I was a kid growing up in a rural middle class environment. I remember the 70’s pretty well. Fashion and disco aside, I have no complaints about the decade. The 2010’s are certainly very different that the 70’s but I can’t say that overall I perceive the present to be better – just different. There are certainly elements of life that have improved, e.g., quality of high end health care, food (beer, bread, and coffee in particular), comfort and reliability of automobiles. Computers? Meh. Changes home life but not an overall improvement. Job opportunities and job security? Seems worse but then I wasn’t looking for a job in 1978 so maybe my perception isn’t accurate. I could go on but I’ve gone on long enough. Things are certainly different than they were 30-40 years ago (about as far back as I can remember) but I can’t say that overall the quality of life seems better. Some aspects are better and some seem worse.


  5. Smith says:

    If the cost of education is going up, and you value knowledge above most other pursuits, then cheaper anything means little, MOOCs and the internet notwithstanding, that’s not progress.
    If you value your own time spent on what you want to do, but the demands of full time jobs that require more hours at work than in the past, that’s not progress.
    If you’d willingly trade extra money for more time raising children, but lack of factory jobs and union wages requires two income households, that’s not progress.
    Don’t need to even talk about living standards declining, which McArdle can rightly assert are affected by progress, what about life expectancy? What about declining life expectancy due to obesity and rising rates of smoking among women? What about declining health, and the diabetes epidemic?
    In 1900, more than 1 in 3 workers were employed in agriculture (p82) and 1 in 2 lived on farms (p81). http://www2.census.gov/prod2/decennial/documents/41667073v5p6ch4.pdf It may have been hard work, but compared to what? Working in an office where the mere act of sitting shortens your life? http://health.usnews.com/health-news/family-health/heart/articles/2010/07/22/the-longer-you-sit-the-shorter-your-life-span-study
    Is there something lost from the era of the independent farmer (though dependent on grain storage, rail roads and speculators, ignoring the sharecropping south) in the age of the factory, and then corporation?

    There is a bidding war and changes where you can’t go back to living in an earlier era with less conveniences. Farmland lost to McMansions, costs too much and undercut by agribusiness with gmo corn, fertilizers and pesticides which predominate.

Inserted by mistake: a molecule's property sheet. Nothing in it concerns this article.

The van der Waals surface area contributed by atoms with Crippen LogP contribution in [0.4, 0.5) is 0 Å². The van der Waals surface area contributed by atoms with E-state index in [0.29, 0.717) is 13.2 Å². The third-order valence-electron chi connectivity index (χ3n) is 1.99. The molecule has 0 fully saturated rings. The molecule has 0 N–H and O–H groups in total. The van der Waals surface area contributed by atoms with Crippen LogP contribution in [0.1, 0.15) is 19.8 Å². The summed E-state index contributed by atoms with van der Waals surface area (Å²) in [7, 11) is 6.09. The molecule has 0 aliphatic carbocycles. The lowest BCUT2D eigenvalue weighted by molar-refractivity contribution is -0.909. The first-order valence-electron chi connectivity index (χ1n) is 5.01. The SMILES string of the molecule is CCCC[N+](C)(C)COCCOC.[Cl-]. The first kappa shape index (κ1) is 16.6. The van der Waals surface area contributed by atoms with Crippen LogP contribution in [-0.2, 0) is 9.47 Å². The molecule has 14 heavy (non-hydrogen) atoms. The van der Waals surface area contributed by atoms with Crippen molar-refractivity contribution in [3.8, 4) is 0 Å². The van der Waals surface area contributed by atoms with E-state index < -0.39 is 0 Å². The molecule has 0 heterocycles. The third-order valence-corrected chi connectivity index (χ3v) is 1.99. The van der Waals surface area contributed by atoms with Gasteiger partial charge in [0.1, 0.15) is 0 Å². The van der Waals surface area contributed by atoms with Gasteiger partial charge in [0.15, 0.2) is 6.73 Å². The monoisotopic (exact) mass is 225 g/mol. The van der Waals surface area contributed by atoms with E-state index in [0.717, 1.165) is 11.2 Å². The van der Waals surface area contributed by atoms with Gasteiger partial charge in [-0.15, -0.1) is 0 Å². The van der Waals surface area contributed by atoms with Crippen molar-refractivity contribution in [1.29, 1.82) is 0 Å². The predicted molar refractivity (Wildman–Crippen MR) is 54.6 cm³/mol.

There are studies showing hunter gatherers worked less. http://pacificecologist.org/archive/18/pe18-hunter-gatherers.pdf
    Yes we can’t go back to that way of life due to land per capita constraints, but it doesn’t necessarily spell progress either. Social and cultural evolution are not necessarily any more directed than biological evolution.


  6. Tom in MN says:

    There are a couple of absolute measures: homelessness and hunger. It’s absurd that we have either in our country today, especially among children who can’t be blamed for their predicament. In addition these have net costs for everyone and thus would raise everyone’s living standards if they were eliminated.


  7. Name says:

    Overall, living standards are better in ‘first world’ nations. Growing human population is relying on more complex, therefore tenuous, technology to increase efficiency. Countering that is excessively marketed ‘affluenza’, which tends to be unreliable, non-durable — even when less subject to rapid obsolescense.
    I think common health care is better. Diabetes for example.
    However the incidence of diabetes is said to be higher. otoh, did more people die younger from diabetes in ye olden years?

    (In the U.S.) I’m not convinced that political corruption is much worse than has been in the past. not so long ago:
    (overt) jim crow.
    lack of voting rights for women
    Both seem insane now, but demonstrate that even in an purportedly ‘enlightened’ (exceptionalist!) country far past revolution or conquest/renewal, human/political rights are perpetually fragile.


  8. Name says:

    fix: obsolescence